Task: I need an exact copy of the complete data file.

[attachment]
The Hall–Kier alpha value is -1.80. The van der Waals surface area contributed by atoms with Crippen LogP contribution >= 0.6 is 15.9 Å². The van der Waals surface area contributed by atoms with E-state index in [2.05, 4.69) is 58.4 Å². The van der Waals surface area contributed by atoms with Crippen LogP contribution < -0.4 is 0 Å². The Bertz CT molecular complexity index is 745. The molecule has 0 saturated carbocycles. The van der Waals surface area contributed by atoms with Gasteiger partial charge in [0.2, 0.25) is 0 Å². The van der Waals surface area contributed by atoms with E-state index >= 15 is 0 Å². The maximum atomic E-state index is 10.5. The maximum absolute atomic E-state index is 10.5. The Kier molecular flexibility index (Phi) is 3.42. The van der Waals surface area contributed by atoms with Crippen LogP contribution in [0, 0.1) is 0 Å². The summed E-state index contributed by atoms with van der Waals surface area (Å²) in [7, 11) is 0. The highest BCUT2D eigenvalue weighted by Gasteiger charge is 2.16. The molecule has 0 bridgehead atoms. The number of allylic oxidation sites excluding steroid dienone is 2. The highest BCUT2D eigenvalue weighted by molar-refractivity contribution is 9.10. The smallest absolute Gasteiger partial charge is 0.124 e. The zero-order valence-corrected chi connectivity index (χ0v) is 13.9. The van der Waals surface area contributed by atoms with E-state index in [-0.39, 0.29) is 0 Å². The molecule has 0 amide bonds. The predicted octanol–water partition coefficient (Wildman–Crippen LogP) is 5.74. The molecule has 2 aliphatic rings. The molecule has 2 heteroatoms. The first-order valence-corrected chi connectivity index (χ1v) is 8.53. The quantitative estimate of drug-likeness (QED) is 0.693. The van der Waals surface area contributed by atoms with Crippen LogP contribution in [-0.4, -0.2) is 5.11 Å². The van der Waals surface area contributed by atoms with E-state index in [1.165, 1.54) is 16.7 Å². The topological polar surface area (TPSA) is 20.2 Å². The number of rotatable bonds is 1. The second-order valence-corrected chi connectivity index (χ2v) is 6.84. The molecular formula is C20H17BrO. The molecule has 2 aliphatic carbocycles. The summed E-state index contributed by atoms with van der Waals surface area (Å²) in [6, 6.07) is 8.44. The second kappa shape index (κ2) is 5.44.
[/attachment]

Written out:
The Hall–Kier alpha value is -1.80. The van der Waals surface area contributed by atoms with Crippen LogP contribution >= 0.6 is 15.9 Å². The van der Waals surface area contributed by atoms with E-state index in [2.05, 4.69) is 58.4 Å². The van der Waals surface area contributed by atoms with Crippen LogP contribution < -0.4 is 0 Å². The Bertz CT molecular complexity index is 745. The molecule has 0 saturated carbocycles. The van der Waals surface area contributed by atoms with Gasteiger partial charge in [0.2, 0.25) is 0 Å². The van der Waals surface area contributed by atoms with E-state index >= 15 is 0 Å². The maximum atomic E-state index is 10.5. The maximum absolute atomic E-state index is 10.5. The Kier molecular flexibility index (Phi) is 3.42. The van der Waals surface area contributed by atoms with Crippen LogP contribution in [0, 0.1) is 0 Å². The summed E-state index contributed by atoms with van der Waals surface area (Å²) in [7, 11) is 0. The highest BCUT2D eigenvalue weighted by Gasteiger charge is 2.16. The molecule has 0 bridgehead atoms. The number of allylic oxidation sites excluding steroid dienone is 2. The highest BCUT2D eigenvalue weighted by molar-refractivity contribution is 9.10. The smallest absolute Gasteiger partial charge is 0.124 e. The zero-order valence-corrected chi connectivity index (χ0v) is 13.9. The van der Waals surface area contributed by atoms with E-state index in [-0.39, 0.29) is 0 Å². The molecule has 0 amide bonds. The predicted octanol–water partition coefficient (Wildman–Crippen LogP) is 5.74. The molecule has 2 aliphatic rings. The molecule has 2 heteroatoms. The first-order valence-corrected chi connectivity index (χ1v) is 8.53. The quantitative estimate of drug-likeness (QED) is 0.693. The van der Waals surface area contributed by atoms with Crippen LogP contribution in [-0.4, -0.2) is 5.11 Å². The van der Waals surface area contributed by atoms with E-state index in [1.165, 1.54) is 16.7 Å². The topological polar surface area (TPSA) is 20.2 Å². The number of rotatable bonds is 1. The second-order valence-corrected chi connectivity index (χ2v) is 6.84. The molecular formula is C20H17BrO. The molecule has 2 aliphatic carbocycles. The summed E-state index contributed by atoms with van der Waals surface area (Å²) in [6, 6.07) is 8.44. The second kappa shape index (κ2) is 5.44.